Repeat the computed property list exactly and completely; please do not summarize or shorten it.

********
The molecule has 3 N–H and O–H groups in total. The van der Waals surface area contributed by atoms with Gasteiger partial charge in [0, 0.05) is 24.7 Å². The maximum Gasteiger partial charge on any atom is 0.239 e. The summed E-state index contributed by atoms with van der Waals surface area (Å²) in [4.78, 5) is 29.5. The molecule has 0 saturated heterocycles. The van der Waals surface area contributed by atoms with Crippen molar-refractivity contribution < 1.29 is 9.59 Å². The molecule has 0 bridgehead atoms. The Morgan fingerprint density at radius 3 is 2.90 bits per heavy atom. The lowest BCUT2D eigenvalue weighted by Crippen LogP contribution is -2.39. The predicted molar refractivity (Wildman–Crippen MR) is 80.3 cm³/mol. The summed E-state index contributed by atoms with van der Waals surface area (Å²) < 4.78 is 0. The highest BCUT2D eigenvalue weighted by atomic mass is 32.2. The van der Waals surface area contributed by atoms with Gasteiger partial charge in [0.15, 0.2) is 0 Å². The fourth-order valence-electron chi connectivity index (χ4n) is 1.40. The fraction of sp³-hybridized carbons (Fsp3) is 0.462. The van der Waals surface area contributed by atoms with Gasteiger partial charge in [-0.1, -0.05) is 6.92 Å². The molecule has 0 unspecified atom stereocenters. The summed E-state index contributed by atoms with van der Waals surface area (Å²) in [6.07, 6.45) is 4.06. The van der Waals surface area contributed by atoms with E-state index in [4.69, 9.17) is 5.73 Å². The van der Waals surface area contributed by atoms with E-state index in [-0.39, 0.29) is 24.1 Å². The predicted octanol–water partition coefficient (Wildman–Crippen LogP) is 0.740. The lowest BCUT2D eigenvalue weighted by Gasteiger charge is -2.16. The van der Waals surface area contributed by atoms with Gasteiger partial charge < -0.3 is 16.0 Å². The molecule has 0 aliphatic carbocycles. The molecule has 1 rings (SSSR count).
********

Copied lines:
The molecule has 3 N–H and O–H groups in total. The van der Waals surface area contributed by atoms with Gasteiger partial charge in [0, 0.05) is 24.7 Å². The maximum Gasteiger partial charge on any atom is 0.239 e. The summed E-state index contributed by atoms with van der Waals surface area (Å²) in [4.78, 5) is 29.5. The molecule has 0 saturated heterocycles. The van der Waals surface area contributed by atoms with Crippen molar-refractivity contribution < 1.29 is 9.59 Å². The molecule has 0 bridgehead atoms. The Morgan fingerprint density at radius 3 is 2.90 bits per heavy atom. The lowest BCUT2D eigenvalue weighted by Crippen LogP contribution is -2.39. The predicted molar refractivity (Wildman–Crippen MR) is 80.3 cm³/mol. The summed E-state index contributed by atoms with van der Waals surface area (Å²) < 4.78 is 0. The highest BCUT2D eigenvalue weighted by atomic mass is 32.2. The van der Waals surface area contributed by atoms with Gasteiger partial charge in [0.15, 0.2) is 0 Å². The fourth-order valence-electron chi connectivity index (χ4n) is 1.40. The fraction of sp³-hybridized carbons (Fsp3) is 0.462. The van der Waals surface area contributed by atoms with Gasteiger partial charge in [-0.1, -0.05) is 6.92 Å². The molecule has 0 unspecified atom stereocenters. The summed E-state index contributed by atoms with van der Waals surface area (Å²) in [6.07, 6.45) is 4.06. The van der Waals surface area contributed by atoms with E-state index in [4.69, 9.17) is 5.73 Å². The van der Waals surface area contributed by atoms with E-state index in [-0.39, 0.29) is 24.1 Å². The predicted octanol–water partition coefficient (Wildman–Crippen LogP) is 0.740. The lowest BCUT2D eigenvalue weighted by Gasteiger charge is -2.16. The van der Waals surface area contributed by atoms with Gasteiger partial charge < -0.3 is 16.0 Å². The molecule has 0 aliphatic carbocycles. The molecule has 1 rings (SSSR count).